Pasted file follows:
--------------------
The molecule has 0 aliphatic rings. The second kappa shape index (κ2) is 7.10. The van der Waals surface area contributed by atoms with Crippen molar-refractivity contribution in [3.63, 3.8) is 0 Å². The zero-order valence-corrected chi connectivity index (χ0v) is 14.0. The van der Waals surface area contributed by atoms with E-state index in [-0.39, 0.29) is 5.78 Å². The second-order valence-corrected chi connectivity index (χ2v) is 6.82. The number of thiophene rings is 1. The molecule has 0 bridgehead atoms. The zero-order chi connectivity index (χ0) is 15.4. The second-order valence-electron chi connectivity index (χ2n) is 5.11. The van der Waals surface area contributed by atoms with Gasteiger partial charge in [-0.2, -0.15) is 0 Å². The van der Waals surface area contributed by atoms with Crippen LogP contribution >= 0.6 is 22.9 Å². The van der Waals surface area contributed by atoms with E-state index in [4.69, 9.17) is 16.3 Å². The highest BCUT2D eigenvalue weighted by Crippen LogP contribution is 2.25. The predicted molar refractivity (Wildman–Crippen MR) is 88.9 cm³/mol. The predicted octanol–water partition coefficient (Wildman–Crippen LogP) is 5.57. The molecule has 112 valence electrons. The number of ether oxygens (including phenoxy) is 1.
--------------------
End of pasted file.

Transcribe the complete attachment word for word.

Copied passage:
The molecule has 0 aliphatic rings. The second kappa shape index (κ2) is 7.10. The van der Waals surface area contributed by atoms with Crippen molar-refractivity contribution in [3.63, 3.8) is 0 Å². The zero-order valence-corrected chi connectivity index (χ0v) is 14.0. The van der Waals surface area contributed by atoms with E-state index in [-0.39, 0.29) is 5.78 Å². The second-order valence-corrected chi connectivity index (χ2v) is 6.82. The number of thiophene rings is 1. The molecule has 0 bridgehead atoms. The zero-order chi connectivity index (χ0) is 15.4. The second-order valence-electron chi connectivity index (χ2n) is 5.11. The van der Waals surface area contributed by atoms with Gasteiger partial charge in [-0.2, -0.15) is 0 Å². The van der Waals surface area contributed by atoms with Crippen LogP contribution >= 0.6 is 22.9 Å². The van der Waals surface area contributed by atoms with E-state index in [4.69, 9.17) is 16.3 Å². The highest BCUT2D eigenvalue weighted by Crippen LogP contribution is 2.25. The predicted molar refractivity (Wildman–Crippen MR) is 88.9 cm³/mol. The predicted octanol–water partition coefficient (Wildman–Crippen LogP) is 5.57. The molecule has 112 valence electrons. The number of ether oxygens (including phenoxy) is 1.